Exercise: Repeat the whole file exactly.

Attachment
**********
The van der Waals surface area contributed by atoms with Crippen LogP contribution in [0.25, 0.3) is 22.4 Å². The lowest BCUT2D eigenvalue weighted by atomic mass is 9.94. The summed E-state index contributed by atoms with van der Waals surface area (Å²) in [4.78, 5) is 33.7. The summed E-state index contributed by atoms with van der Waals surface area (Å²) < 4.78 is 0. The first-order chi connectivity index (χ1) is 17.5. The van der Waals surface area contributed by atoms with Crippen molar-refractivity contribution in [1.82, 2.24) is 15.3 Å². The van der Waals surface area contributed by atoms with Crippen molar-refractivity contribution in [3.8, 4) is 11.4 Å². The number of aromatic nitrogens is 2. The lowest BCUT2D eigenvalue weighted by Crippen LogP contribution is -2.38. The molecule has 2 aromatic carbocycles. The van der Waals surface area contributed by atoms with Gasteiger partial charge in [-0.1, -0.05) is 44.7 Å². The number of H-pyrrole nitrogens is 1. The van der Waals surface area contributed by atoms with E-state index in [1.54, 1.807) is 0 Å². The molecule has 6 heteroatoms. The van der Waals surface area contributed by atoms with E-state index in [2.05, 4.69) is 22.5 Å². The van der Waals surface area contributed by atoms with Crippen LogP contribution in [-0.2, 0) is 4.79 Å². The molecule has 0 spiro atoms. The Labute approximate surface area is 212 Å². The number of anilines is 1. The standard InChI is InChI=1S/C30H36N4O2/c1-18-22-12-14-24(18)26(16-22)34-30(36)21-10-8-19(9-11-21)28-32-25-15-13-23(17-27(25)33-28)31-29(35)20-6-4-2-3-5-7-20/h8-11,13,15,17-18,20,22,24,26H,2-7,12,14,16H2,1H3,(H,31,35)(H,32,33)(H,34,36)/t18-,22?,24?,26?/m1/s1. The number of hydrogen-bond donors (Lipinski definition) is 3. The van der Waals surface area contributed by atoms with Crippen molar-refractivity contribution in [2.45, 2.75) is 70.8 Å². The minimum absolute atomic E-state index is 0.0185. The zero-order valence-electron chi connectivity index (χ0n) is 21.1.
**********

The van der Waals surface area contributed by atoms with Crippen LogP contribution in [0.25, 0.3) is 22.4 Å². The lowest BCUT2D eigenvalue weighted by atomic mass is 9.94. The summed E-state index contributed by atoms with van der Waals surface area (Å²) in [4.78, 5) is 33.7. The summed E-state index contributed by atoms with van der Waals surface area (Å²) < 4.78 is 0. The first-order chi connectivity index (χ1) is 17.5. The van der Waals surface area contributed by atoms with Crippen molar-refractivity contribution in [1.82, 2.24) is 15.3 Å². The van der Waals surface area contributed by atoms with Crippen molar-refractivity contribution in [3.8, 4) is 11.4 Å². The number of aromatic nitrogens is 2. The lowest BCUT2D eigenvalue weighted by Crippen LogP contribution is -2.38. The molecule has 2 aromatic carbocycles. The van der Waals surface area contributed by atoms with Gasteiger partial charge in [-0.1, -0.05) is 44.7 Å². The number of H-pyrrole nitrogens is 1. The van der Waals surface area contributed by atoms with E-state index in [1.54, 1.807) is 0 Å². The molecule has 6 heteroatoms. The van der Waals surface area contributed by atoms with E-state index in [2.05, 4.69) is 22.5 Å². The van der Waals surface area contributed by atoms with Crippen LogP contribution in [-0.2, 0) is 4.79 Å². The molecule has 0 spiro atoms. The Labute approximate surface area is 212 Å². The number of anilines is 1. The standard InChI is InChI=1S/C30H36N4O2/c1-18-22-12-14-24(18)26(16-22)34-30(36)21-10-8-19(9-11-21)28-32-25-15-13-23(17-27(25)33-28)31-29(35)20-6-4-2-3-5-7-20/h8-11,13,15,17-18,20,22,24,26H,2-7,12,14,16H2,1H3,(H,31,35)(H,32,33)(H,34,36)/t18-,22?,24?,26?/m1/s1. The number of hydrogen-bond donors (Lipinski definition) is 3. The van der Waals surface area contributed by atoms with Crippen molar-refractivity contribution in [2.45, 2.75) is 70.8 Å². The minimum absolute atomic E-state index is 0.0185. The zero-order valence-electron chi connectivity index (χ0n) is 21.1.